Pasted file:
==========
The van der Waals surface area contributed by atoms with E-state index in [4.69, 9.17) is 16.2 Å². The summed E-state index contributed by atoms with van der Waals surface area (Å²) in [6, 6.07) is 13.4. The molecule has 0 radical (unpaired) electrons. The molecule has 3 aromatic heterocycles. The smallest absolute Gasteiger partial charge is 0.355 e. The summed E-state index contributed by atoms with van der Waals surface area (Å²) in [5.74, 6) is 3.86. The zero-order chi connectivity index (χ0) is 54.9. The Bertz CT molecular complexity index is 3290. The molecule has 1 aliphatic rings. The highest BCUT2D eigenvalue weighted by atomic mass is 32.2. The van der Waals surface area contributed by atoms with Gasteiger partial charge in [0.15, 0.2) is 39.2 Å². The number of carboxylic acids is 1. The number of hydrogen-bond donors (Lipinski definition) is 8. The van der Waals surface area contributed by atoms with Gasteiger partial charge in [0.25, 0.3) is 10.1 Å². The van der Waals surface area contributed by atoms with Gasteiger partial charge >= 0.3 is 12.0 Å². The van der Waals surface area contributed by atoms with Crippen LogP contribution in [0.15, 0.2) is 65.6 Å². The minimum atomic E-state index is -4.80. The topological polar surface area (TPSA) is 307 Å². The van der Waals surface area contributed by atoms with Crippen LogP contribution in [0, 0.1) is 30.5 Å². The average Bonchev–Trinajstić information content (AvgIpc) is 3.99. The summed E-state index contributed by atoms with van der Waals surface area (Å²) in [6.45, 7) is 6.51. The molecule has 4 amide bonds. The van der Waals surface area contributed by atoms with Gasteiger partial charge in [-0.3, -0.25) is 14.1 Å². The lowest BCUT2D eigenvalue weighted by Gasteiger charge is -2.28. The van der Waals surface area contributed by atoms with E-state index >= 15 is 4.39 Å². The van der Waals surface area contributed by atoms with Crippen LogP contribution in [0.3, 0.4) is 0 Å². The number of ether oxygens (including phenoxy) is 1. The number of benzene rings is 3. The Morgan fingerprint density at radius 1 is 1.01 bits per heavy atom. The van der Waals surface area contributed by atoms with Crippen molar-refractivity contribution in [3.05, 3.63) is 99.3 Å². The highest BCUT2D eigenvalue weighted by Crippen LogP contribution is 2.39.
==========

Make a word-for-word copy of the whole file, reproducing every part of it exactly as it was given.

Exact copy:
The van der Waals surface area contributed by atoms with E-state index in [4.69, 9.17) is 16.2 Å². The summed E-state index contributed by atoms with van der Waals surface area (Å²) in [6, 6.07) is 13.4. The molecule has 0 radical (unpaired) electrons. The molecule has 3 aromatic heterocycles. The smallest absolute Gasteiger partial charge is 0.355 e. The summed E-state index contributed by atoms with van der Waals surface area (Å²) in [5.74, 6) is 3.86. The zero-order chi connectivity index (χ0) is 54.9. The Bertz CT molecular complexity index is 3290. The molecule has 1 aliphatic rings. The highest BCUT2D eigenvalue weighted by atomic mass is 32.2. The van der Waals surface area contributed by atoms with Gasteiger partial charge in [0.15, 0.2) is 39.2 Å². The number of carboxylic acids is 1. The number of hydrogen-bond donors (Lipinski definition) is 8. The van der Waals surface area contributed by atoms with Gasteiger partial charge in [0.25, 0.3) is 10.1 Å². The van der Waals surface area contributed by atoms with Gasteiger partial charge >= 0.3 is 12.0 Å². The van der Waals surface area contributed by atoms with Crippen LogP contribution in [0.15, 0.2) is 65.6 Å². The minimum atomic E-state index is -4.80. The topological polar surface area (TPSA) is 307 Å². The van der Waals surface area contributed by atoms with Crippen LogP contribution in [0, 0.1) is 30.5 Å². The average Bonchev–Trinajstić information content (AvgIpc) is 3.99. The summed E-state index contributed by atoms with van der Waals surface area (Å²) in [6.45, 7) is 6.51. The molecule has 4 amide bonds. The van der Waals surface area contributed by atoms with Gasteiger partial charge in [-0.3, -0.25) is 14.1 Å². The lowest BCUT2D eigenvalue weighted by Gasteiger charge is -2.28. The van der Waals surface area contributed by atoms with E-state index >= 15 is 4.39 Å². The van der Waals surface area contributed by atoms with Crippen LogP contribution in [0.3, 0.4) is 0 Å². The number of ether oxygens (including phenoxy) is 1. The number of benzene rings is 3. The Morgan fingerprint density at radius 1 is 1.01 bits per heavy atom. The van der Waals surface area contributed by atoms with Crippen molar-refractivity contribution in [3.05, 3.63) is 99.3 Å². The highest BCUT2D eigenvalue weighted by Crippen LogP contribution is 2.39.